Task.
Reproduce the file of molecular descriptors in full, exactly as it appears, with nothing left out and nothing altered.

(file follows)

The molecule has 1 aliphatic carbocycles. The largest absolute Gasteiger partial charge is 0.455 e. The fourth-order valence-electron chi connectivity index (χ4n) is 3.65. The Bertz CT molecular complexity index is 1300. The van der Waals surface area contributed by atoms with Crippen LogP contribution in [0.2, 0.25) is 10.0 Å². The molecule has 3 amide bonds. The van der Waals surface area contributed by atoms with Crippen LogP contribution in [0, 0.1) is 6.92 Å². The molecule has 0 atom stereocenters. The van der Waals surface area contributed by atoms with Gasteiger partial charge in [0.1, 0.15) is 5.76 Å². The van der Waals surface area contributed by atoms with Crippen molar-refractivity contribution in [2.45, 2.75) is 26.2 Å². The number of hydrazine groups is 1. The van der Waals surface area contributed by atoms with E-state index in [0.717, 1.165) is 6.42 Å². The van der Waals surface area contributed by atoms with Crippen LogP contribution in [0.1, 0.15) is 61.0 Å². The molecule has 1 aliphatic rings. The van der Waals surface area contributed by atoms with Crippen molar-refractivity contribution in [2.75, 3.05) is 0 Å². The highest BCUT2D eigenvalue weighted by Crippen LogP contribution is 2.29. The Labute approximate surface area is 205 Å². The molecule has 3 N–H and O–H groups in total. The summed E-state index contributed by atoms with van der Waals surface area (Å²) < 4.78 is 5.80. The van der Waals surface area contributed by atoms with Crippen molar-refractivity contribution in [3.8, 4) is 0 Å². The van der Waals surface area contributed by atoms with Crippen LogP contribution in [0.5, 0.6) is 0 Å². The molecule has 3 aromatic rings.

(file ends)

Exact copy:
The molecule has 1 aliphatic carbocycles. The largest absolute Gasteiger partial charge is 0.455 e. The fourth-order valence-electron chi connectivity index (χ4n) is 3.65. The Bertz CT molecular complexity index is 1300. The van der Waals surface area contributed by atoms with Crippen LogP contribution in [0.2, 0.25) is 10.0 Å². The molecule has 3 amide bonds. The van der Waals surface area contributed by atoms with Crippen LogP contribution in [0, 0.1) is 6.92 Å². The molecule has 0 atom stereocenters. The van der Waals surface area contributed by atoms with Gasteiger partial charge in [0.1, 0.15) is 5.76 Å². The van der Waals surface area contributed by atoms with Crippen molar-refractivity contribution in [2.45, 2.75) is 26.2 Å². The number of hydrazine groups is 1. The van der Waals surface area contributed by atoms with E-state index in [0.717, 1.165) is 6.42 Å². The van der Waals surface area contributed by atoms with Crippen LogP contribution in [0.1, 0.15) is 61.0 Å². The molecule has 1 aliphatic rings. The van der Waals surface area contributed by atoms with Crippen molar-refractivity contribution in [2.75, 3.05) is 0 Å². The highest BCUT2D eigenvalue weighted by Crippen LogP contribution is 2.29. The Labute approximate surface area is 205 Å². The molecule has 3 N–H and O–H groups in total. The summed E-state index contributed by atoms with van der Waals surface area (Å²) < 4.78 is 5.80. The van der Waals surface area contributed by atoms with Crippen molar-refractivity contribution in [3.8, 4) is 0 Å². The van der Waals surface area contributed by atoms with Crippen LogP contribution in [0.5, 0.6) is 0 Å². The molecule has 3 aromatic rings.